Throughout the twentieth century, the automobile was an American icon, a symbol of freedom and mobility. It gave people choices they never had before -- new places to travel, new people to visit, and the like.
The digital age has only expanded the number of choices Americans have. No generation has embraced the freedom to choose more than the “millennials” -- those born between the early 1980s and the late 1990s.
Millennials aren’t just insisting on the right to choose where to go -- but how to get there, too. They’re opting for the mode of transport that allows them to accomplish what they want along the way -- whether it’s socializing with friends, being environmentally responsible, or having the freedom to work or play en route.
We should welcome this trend. It improves the environment, saves money, and enhances commuters’ quality of life. Communities will have to accommodate this demand for choice -- or risk losing millennials to places that do.
Americans have been driving less. The average American logged 7.6 percent fewer miles behind the wheel in 2012 than in 2004, when per-capita driving reached an all-time high.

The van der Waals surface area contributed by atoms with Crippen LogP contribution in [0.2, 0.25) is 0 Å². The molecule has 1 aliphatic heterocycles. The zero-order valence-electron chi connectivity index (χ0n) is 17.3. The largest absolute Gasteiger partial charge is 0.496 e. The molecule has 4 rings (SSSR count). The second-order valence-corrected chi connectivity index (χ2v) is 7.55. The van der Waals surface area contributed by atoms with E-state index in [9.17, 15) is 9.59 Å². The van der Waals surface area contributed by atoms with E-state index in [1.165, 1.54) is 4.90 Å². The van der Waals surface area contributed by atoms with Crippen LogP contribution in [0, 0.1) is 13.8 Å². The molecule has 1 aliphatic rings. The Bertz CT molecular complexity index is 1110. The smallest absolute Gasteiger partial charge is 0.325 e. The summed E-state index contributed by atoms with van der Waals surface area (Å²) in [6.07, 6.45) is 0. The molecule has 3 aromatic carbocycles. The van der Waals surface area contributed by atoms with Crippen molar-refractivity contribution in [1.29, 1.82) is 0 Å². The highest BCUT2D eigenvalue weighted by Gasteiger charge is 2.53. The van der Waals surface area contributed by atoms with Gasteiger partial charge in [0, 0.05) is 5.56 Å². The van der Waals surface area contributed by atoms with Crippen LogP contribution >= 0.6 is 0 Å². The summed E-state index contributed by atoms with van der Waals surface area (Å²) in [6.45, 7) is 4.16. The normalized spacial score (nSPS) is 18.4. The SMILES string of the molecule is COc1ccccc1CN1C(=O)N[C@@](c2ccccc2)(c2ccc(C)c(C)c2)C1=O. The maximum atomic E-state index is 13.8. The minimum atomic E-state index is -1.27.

Meanwhile, millennials are increasingly deciding that they can do without a car. In 2000, about one of every five people between the ages of 14 and 34 went without a driver’s license. Ten years later, more than one in four in the same age group did not have a license.
Three-quarters of American 17-year-olds were licensed to drive in 1978. By 2008, it was just 49 percent.
Today, some 70 percent of millennials report regularly utilizing multiple alternatives to the car, including public transportation.
What explains this shift? It starts with millennials’ worldview. More than other generations, they “appear to be more interested in living lives defined by meaning,” according to Stanford Professor Jennifer Aaker and Emily Esfahani Smith of the Hoover Institution.